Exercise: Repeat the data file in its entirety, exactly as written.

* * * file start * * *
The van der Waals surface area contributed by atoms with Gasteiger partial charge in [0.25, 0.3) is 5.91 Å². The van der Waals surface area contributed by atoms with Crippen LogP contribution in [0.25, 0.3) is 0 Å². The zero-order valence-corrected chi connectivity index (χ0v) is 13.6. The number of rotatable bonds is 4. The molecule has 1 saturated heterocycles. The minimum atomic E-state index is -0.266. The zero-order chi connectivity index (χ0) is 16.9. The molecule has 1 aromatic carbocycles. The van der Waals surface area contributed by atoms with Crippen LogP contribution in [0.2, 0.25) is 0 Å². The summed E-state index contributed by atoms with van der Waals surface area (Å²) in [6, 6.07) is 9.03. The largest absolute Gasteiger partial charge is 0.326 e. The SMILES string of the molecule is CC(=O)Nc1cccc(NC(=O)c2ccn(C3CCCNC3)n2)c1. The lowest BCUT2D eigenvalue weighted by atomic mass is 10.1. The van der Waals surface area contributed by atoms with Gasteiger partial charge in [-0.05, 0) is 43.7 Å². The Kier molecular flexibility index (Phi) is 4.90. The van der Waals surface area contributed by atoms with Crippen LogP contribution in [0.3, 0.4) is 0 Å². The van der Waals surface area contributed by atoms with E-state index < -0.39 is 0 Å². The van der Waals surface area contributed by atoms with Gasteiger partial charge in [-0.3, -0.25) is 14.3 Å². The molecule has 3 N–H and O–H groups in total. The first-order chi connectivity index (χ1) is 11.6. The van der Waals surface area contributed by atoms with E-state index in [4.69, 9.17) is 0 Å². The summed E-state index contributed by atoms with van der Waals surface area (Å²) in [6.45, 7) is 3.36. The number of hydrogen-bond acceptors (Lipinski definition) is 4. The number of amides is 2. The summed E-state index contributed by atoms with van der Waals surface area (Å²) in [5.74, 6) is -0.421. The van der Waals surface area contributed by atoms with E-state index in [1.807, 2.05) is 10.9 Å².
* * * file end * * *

The van der Waals surface area contributed by atoms with Gasteiger partial charge in [0.25, 0.3) is 5.91 Å². The van der Waals surface area contributed by atoms with Crippen LogP contribution in [0.25, 0.3) is 0 Å². The zero-order valence-corrected chi connectivity index (χ0v) is 13.6. The number of rotatable bonds is 4. The molecule has 1 saturated heterocycles. The minimum atomic E-state index is -0.266. The zero-order chi connectivity index (χ0) is 16.9. The molecule has 1 aromatic carbocycles. The van der Waals surface area contributed by atoms with Crippen LogP contribution in [0.2, 0.25) is 0 Å². The summed E-state index contributed by atoms with van der Waals surface area (Å²) in [6, 6.07) is 9.03. The largest absolute Gasteiger partial charge is 0.326 e. The SMILES string of the molecule is CC(=O)Nc1cccc(NC(=O)c2ccn(C3CCCNC3)n2)c1. The lowest BCUT2D eigenvalue weighted by atomic mass is 10.1. The van der Waals surface area contributed by atoms with Gasteiger partial charge in [-0.05, 0) is 43.7 Å². The Kier molecular flexibility index (Phi) is 4.90. The van der Waals surface area contributed by atoms with Crippen LogP contribution in [0.3, 0.4) is 0 Å². The van der Waals surface area contributed by atoms with E-state index < -0.39 is 0 Å². The van der Waals surface area contributed by atoms with Gasteiger partial charge in [-0.3, -0.25) is 14.3 Å². The molecule has 3 N–H and O–H groups in total. The first-order chi connectivity index (χ1) is 11.6. The van der Waals surface area contributed by atoms with E-state index in [4.69, 9.17) is 0 Å². The summed E-state index contributed by atoms with van der Waals surface area (Å²) in [6.45, 7) is 3.36. The number of hydrogen-bond acceptors (Lipinski definition) is 4. The number of amides is 2. The summed E-state index contributed by atoms with van der Waals surface area (Å²) in [5.74, 6) is -0.421. The van der Waals surface area contributed by atoms with E-state index in [1.807, 2.05) is 10.9 Å².